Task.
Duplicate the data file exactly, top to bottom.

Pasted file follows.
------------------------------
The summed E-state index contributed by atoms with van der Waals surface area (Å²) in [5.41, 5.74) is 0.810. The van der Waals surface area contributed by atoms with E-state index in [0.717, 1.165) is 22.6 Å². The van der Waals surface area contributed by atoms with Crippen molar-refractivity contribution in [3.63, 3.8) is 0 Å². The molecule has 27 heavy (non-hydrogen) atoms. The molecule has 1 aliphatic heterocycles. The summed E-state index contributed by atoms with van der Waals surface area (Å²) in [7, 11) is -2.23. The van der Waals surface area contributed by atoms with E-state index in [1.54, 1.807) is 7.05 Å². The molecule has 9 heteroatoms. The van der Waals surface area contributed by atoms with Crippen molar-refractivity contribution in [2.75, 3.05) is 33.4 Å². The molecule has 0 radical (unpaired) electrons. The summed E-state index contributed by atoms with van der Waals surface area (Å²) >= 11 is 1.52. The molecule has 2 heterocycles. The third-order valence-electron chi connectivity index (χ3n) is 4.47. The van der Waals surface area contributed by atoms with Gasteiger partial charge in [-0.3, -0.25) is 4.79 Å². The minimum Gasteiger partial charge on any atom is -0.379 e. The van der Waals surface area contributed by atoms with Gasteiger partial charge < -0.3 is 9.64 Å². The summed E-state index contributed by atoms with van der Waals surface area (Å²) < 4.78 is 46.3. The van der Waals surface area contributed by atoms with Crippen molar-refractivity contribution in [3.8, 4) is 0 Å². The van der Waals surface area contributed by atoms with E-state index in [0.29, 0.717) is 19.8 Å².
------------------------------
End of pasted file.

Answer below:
The summed E-state index contributed by atoms with van der Waals surface area (Å²) in [5.41, 5.74) is 0.810. The van der Waals surface area contributed by atoms with E-state index in [0.717, 1.165) is 22.6 Å². The van der Waals surface area contributed by atoms with Crippen molar-refractivity contribution in [3.63, 3.8) is 0 Å². The molecule has 27 heavy (non-hydrogen) atoms. The molecule has 1 aliphatic heterocycles. The summed E-state index contributed by atoms with van der Waals surface area (Å²) in [7, 11) is -2.23. The van der Waals surface area contributed by atoms with E-state index in [1.54, 1.807) is 7.05 Å². The molecule has 9 heteroatoms. The van der Waals surface area contributed by atoms with Crippen molar-refractivity contribution in [2.75, 3.05) is 33.4 Å². The molecule has 0 radical (unpaired) electrons. The summed E-state index contributed by atoms with van der Waals surface area (Å²) >= 11 is 1.52. The molecule has 2 heterocycles. The third-order valence-electron chi connectivity index (χ3n) is 4.47. The van der Waals surface area contributed by atoms with Gasteiger partial charge in [-0.3, -0.25) is 4.79 Å². The minimum Gasteiger partial charge on any atom is -0.379 e. The van der Waals surface area contributed by atoms with Gasteiger partial charge < -0.3 is 9.64 Å². The summed E-state index contributed by atoms with van der Waals surface area (Å²) < 4.78 is 46.3. The van der Waals surface area contributed by atoms with Crippen molar-refractivity contribution in [3.8, 4) is 0 Å². The van der Waals surface area contributed by atoms with E-state index in [0.29, 0.717) is 19.8 Å².